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PLoS One. 2010; 5(5): e10561.
Published online 2010 May 10. doi:  10.1371/journal.pone.0010561
PMCID: PMC2866668

Mitochondrial Superoxide Contributes to Blood Flow and Axonal Transport Deficits in the Tg2576 Mouse Model of Alzheimer's Disease

Sérgio Teixeira Ferreira, Editor



Alzheimer's disease (AD) is a neurodegenerative disease characterized by the progressive decline in cognitive functions and the deposition of aggregated amyloid β (Aβ) into senile plaques and the protein tau into tangles. In addition, a general state of oxidation has long been known to be a major hallmark of the disease. What is not known however, are the mechanisms by which oxidative stress contributes to the pathology of AD.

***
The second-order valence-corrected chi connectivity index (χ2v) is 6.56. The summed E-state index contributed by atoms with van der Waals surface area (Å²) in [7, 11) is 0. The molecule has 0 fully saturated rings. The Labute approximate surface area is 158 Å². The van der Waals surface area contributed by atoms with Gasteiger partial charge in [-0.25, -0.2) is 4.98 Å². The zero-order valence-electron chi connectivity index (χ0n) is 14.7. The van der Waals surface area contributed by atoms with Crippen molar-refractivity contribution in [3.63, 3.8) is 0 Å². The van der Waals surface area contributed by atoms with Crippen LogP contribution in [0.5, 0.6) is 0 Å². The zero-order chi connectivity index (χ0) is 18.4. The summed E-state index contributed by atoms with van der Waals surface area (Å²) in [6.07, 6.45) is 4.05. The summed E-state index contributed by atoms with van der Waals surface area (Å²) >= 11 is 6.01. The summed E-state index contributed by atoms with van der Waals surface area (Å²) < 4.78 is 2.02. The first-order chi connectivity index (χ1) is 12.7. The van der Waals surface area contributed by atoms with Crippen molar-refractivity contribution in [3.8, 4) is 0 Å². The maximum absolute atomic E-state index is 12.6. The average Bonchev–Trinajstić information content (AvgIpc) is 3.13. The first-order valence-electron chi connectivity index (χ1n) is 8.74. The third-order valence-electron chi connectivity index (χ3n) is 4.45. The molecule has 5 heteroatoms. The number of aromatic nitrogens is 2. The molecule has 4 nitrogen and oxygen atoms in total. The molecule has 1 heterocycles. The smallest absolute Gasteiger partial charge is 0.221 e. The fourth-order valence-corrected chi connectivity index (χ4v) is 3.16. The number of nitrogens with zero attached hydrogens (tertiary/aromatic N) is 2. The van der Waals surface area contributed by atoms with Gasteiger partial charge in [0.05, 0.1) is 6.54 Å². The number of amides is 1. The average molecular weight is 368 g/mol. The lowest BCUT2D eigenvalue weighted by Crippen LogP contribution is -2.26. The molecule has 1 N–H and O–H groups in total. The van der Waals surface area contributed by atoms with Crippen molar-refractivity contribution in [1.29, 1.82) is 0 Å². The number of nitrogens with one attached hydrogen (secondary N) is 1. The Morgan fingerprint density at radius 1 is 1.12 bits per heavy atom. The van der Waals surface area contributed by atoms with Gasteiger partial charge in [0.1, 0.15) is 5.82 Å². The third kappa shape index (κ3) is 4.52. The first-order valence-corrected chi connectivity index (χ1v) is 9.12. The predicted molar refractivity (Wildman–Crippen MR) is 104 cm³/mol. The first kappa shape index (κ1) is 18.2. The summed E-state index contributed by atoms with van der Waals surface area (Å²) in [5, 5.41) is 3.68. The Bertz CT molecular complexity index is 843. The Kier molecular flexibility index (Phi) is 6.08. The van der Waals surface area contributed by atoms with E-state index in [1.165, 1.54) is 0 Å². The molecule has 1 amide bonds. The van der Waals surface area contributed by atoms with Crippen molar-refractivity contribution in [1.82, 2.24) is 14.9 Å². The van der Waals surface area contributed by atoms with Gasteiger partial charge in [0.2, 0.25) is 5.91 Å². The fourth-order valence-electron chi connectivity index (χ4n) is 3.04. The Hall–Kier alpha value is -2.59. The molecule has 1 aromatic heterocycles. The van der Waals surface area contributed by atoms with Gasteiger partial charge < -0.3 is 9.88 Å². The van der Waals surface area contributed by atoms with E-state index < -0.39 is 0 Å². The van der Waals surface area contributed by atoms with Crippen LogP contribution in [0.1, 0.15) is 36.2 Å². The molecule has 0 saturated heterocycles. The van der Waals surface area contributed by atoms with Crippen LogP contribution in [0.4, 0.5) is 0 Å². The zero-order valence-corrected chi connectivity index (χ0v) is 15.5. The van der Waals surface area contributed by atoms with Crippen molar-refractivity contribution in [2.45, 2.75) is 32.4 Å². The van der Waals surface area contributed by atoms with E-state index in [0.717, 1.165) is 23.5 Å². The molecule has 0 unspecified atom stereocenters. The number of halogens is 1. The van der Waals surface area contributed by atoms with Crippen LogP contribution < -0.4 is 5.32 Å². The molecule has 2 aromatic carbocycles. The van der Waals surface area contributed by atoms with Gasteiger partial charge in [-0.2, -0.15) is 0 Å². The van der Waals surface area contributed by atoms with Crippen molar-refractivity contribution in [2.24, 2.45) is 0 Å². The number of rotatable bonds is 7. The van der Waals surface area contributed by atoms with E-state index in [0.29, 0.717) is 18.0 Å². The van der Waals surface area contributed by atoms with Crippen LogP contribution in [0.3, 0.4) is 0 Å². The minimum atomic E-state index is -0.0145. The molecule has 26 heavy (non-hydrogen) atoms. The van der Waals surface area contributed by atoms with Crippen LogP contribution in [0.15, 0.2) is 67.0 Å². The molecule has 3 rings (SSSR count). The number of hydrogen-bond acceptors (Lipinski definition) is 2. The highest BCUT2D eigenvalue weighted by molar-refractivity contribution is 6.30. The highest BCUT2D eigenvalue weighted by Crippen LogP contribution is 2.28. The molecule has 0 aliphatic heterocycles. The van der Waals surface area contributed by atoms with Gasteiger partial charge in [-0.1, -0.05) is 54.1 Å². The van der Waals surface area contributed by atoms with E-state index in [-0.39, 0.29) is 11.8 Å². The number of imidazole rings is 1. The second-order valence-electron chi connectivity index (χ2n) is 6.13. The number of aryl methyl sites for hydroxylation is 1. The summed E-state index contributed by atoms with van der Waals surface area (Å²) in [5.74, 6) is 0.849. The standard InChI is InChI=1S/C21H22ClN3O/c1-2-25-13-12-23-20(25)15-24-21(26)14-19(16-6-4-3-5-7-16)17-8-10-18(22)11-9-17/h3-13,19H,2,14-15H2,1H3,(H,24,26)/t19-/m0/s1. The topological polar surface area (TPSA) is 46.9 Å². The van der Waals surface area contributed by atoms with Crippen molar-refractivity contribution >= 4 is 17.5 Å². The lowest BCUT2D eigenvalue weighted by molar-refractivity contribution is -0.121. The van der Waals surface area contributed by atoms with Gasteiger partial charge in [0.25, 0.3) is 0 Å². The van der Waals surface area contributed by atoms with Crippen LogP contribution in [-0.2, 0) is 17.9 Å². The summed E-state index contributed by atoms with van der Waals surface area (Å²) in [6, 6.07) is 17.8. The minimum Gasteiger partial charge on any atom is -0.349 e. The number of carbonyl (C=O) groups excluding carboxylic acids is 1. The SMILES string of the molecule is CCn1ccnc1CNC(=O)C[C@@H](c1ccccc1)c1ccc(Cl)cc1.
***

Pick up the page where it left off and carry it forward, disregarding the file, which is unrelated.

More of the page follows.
Methodology/Principal Findings

In the current study, we used a mouse model of AD and genetically boosted its ability to quench free radicals of specific mitochondrial origin. We found that such manipulation conferred to the AD mice protection against vascular as well as neuronal deficits that typically affect them. We also found that the vascular deficits are improved via antioxidant modulation of the endothelial nitric oxide synthase, an enzyme primarily responsible for the production of nitric oxide, while neuronal deficits are improved via modulation of the phosphorylation status of the protein tau, which is a neuronal cytoskeletal stabilizer.


These findings directly link free radicals of specific mitochondrial origin to AD-associated vascular and neuronal pathology.